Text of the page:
Our next Seminar meeting will be held on Tuesday, November 22, 2:00pm– 4:00pm in Room C201 at the CUNY Graduate Center. We will be discussing:
“Neither Race Men nor Tragic Mulatas: Afro-Puerto Ricans and the Imperial Transition, 1898-1917” by Frank A. Guridy, Associate Professor. Departments of History and African and African Diaspora Studies, University of Texas at Austin.
Please read the pre-circulated paper (available here until the end of December and for the full year to registered seminar participants at The Center for the Humanities’ website.)
Our discussant for this paper will be Professor Melina Pappademos, Department of History, University of Connecticut. Please see below for an abstract and bio.
Afro-Puerto Rican experiences of racialization, gender, and sexual formation have tended to elude many of the conceptual frameworks typically employed in African Diaspora Studies. This paper explores how Puerto Ricans defined as black and mulatto negotiated the transition from Spanish to U.S. colonial rule by examining the experiences of those who attended Tuskegee Institute, the school founded by Booker T. Washington in Tuskegee, Alabama. From 1901 to 1917 the U.S.-controlled Puerto Rican legislature annually sponsored twenty pupils from the island to attend Tuskegee. While these Afro-Puerto Ricans were clearly objects of an imperial project of “Americanization,” a closer examination of the historical evidence reveals that while they did not challenge imperial power, they mastered the racial and gender scripts of empire to negotiate spaces for themselves in the new imperial order on the island. This process of negotiation is not exceptional, but is, I argue, a fundamental individual and collective strategy that many Afro-diasporic subjects employed to counter the effects of imperial racialized power.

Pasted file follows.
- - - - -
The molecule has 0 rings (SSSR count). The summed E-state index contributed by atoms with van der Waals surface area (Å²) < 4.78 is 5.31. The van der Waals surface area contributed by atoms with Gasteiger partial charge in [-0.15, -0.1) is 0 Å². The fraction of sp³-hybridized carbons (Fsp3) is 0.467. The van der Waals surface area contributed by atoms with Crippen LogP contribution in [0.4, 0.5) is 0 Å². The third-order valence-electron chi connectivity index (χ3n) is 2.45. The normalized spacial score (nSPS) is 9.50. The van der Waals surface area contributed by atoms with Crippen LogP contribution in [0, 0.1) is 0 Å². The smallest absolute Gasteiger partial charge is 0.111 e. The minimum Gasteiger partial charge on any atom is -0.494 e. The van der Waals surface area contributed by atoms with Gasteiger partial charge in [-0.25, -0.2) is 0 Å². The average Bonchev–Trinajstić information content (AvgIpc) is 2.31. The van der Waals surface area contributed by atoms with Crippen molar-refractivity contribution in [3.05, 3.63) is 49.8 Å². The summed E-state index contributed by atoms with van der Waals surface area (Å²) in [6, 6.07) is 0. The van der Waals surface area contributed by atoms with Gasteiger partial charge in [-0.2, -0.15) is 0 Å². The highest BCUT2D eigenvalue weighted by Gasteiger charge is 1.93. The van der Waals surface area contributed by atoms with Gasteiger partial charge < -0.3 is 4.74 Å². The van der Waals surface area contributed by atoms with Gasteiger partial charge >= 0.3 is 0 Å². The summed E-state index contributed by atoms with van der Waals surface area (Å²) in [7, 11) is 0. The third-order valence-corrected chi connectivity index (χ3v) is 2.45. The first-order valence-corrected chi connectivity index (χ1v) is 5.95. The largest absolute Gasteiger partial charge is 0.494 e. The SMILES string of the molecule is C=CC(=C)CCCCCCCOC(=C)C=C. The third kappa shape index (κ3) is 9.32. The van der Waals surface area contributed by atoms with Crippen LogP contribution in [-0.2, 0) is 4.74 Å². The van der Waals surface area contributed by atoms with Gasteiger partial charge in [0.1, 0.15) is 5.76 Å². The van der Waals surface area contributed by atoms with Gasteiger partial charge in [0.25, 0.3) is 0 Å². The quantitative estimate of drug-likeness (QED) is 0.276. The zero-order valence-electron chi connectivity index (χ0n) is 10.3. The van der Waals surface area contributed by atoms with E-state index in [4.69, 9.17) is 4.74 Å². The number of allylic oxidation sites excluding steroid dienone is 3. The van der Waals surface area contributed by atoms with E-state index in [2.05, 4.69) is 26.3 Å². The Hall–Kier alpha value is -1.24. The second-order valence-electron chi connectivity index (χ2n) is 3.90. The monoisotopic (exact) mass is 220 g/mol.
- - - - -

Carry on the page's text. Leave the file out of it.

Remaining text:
Frank Guridy has published essays in the Radical History Review, Caribbean Studies, Social Text, and Cuban Studies. His recent publications include, Forging Diaspora: Afro-Cubans and African-Americans in a World of Empire and Jim Crow(University of North Carolina Press, 2010), and Beyond el Barrio: Everyday Life in Latina/o America, edited with Gina M. Pérez and Adrian Burgos, Jr. (NYU Press, 2010). He has published essays in the Radical History Review, Caribbean Studies, Social Text, and Cuban Studies. His fellowships and awards include the Scholar in Residence Fellowship at the Schomburg Center for Research in Black Culture in 2002 and the Regents’ Outstanding Teaching Award from the University of Texas at Austin in 2010.